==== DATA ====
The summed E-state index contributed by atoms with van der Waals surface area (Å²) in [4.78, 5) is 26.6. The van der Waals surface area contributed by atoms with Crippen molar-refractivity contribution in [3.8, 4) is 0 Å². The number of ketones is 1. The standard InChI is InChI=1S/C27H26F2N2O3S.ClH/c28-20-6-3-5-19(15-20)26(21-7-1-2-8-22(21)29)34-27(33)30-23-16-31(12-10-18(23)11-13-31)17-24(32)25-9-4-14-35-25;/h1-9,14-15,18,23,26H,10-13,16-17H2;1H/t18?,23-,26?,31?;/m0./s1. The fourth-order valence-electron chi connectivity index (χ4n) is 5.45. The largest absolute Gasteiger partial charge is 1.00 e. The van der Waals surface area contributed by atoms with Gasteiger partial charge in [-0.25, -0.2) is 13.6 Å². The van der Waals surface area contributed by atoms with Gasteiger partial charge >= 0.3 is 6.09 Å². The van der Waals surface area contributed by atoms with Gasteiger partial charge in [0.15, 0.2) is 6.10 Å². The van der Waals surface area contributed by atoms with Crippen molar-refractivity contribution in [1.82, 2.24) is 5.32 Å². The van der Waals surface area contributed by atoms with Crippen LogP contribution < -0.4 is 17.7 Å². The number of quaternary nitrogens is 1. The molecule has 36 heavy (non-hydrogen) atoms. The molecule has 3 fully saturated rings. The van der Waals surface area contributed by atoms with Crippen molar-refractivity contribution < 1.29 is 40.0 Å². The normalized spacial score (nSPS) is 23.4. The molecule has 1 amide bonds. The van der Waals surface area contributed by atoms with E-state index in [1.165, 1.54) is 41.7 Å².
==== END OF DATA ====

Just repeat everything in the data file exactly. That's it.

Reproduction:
The summed E-state index contributed by atoms with van der Waals surface area (Å²) in [4.78, 5) is 26.6. The van der Waals surface area contributed by atoms with Crippen molar-refractivity contribution in [3.8, 4) is 0 Å². The number of ketones is 1. The standard InChI is InChI=1S/C27H26F2N2O3S.ClH/c28-20-6-3-5-19(15-20)26(21-7-1-2-8-22(21)29)34-27(33)30-23-16-31(12-10-18(23)11-13-31)17-24(32)25-9-4-14-35-25;/h1-9,14-15,18,23,26H,10-13,16-17H2;1H/t18?,23-,26?,31?;/m0./s1. The fourth-order valence-electron chi connectivity index (χ4n) is 5.45. The largest absolute Gasteiger partial charge is 1.00 e. The van der Waals surface area contributed by atoms with Gasteiger partial charge in [-0.25, -0.2) is 13.6 Å². The van der Waals surface area contributed by atoms with Gasteiger partial charge >= 0.3 is 6.09 Å². The van der Waals surface area contributed by atoms with Gasteiger partial charge in [0.15, 0.2) is 6.10 Å². The van der Waals surface area contributed by atoms with Crippen molar-refractivity contribution in [1.82, 2.24) is 5.32 Å². The van der Waals surface area contributed by atoms with Crippen LogP contribution < -0.4 is 17.7 Å². The number of quaternary nitrogens is 1. The molecule has 36 heavy (non-hydrogen) atoms. The molecule has 3 fully saturated rings. The van der Waals surface area contributed by atoms with Crippen molar-refractivity contribution < 1.29 is 40.0 Å². The normalized spacial score (nSPS) is 23.4. The molecule has 1 amide bonds. The van der Waals surface area contributed by atoms with E-state index in [1.165, 1.54) is 41.7 Å².